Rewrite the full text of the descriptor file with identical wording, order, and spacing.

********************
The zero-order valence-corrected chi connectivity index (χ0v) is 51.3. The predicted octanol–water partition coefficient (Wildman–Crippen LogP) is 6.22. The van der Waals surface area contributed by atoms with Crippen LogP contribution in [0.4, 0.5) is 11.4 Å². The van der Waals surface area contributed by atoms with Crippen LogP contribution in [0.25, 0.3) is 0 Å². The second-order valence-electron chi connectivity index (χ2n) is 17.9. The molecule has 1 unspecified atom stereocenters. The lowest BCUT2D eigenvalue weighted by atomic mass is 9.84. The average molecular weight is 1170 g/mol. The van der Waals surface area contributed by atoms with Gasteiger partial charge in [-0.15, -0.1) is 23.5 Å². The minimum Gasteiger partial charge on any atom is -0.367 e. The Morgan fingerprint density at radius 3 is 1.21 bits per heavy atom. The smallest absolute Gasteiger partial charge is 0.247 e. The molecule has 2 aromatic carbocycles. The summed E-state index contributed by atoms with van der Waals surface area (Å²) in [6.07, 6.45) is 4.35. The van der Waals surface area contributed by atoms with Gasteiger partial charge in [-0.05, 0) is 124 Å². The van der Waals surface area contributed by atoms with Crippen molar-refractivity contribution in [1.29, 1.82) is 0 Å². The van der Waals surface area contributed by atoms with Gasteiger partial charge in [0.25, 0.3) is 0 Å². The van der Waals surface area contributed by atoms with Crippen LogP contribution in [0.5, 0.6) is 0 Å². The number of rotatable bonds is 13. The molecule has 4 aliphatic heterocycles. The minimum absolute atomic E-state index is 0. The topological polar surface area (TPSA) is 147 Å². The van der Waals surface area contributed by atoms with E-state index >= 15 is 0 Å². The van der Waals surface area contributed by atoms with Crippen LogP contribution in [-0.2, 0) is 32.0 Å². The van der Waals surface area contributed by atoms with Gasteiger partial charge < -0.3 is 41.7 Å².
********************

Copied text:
The zero-order valence-corrected chi connectivity index (χ0v) is 51.3. The predicted octanol–water partition coefficient (Wildman–Crippen LogP) is 6.22. The van der Waals surface area contributed by atoms with Crippen LogP contribution in [0.4, 0.5) is 11.4 Å². The van der Waals surface area contributed by atoms with Crippen LogP contribution in [0.25, 0.3) is 0 Å². The second-order valence-electron chi connectivity index (χ2n) is 17.9. The molecule has 1 unspecified atom stereocenters. The lowest BCUT2D eigenvalue weighted by atomic mass is 9.84. The average molecular weight is 1170 g/mol. The van der Waals surface area contributed by atoms with Gasteiger partial charge in [-0.15, -0.1) is 23.5 Å². The minimum Gasteiger partial charge on any atom is -0.367 e. The Morgan fingerprint density at radius 3 is 1.21 bits per heavy atom. The smallest absolute Gasteiger partial charge is 0.247 e. The molecule has 2 aromatic carbocycles. The summed E-state index contributed by atoms with van der Waals surface area (Å²) in [6.07, 6.45) is 4.35. The van der Waals surface area contributed by atoms with Gasteiger partial charge in [-0.05, 0) is 124 Å². The van der Waals surface area contributed by atoms with Crippen molar-refractivity contribution in [1.29, 1.82) is 0 Å². The van der Waals surface area contributed by atoms with Gasteiger partial charge in [0.25, 0.3) is 0 Å². The van der Waals surface area contributed by atoms with Crippen LogP contribution in [0.5, 0.6) is 0 Å². The number of rotatable bonds is 13. The molecule has 4 aliphatic heterocycles. The minimum absolute atomic E-state index is 0. The topological polar surface area (TPSA) is 147 Å². The van der Waals surface area contributed by atoms with E-state index >= 15 is 0 Å². The van der Waals surface area contributed by atoms with Crippen LogP contribution in [-0.2, 0) is 32.0 Å². The van der Waals surface area contributed by atoms with Gasteiger partial charge < -0.3 is 41.7 Å².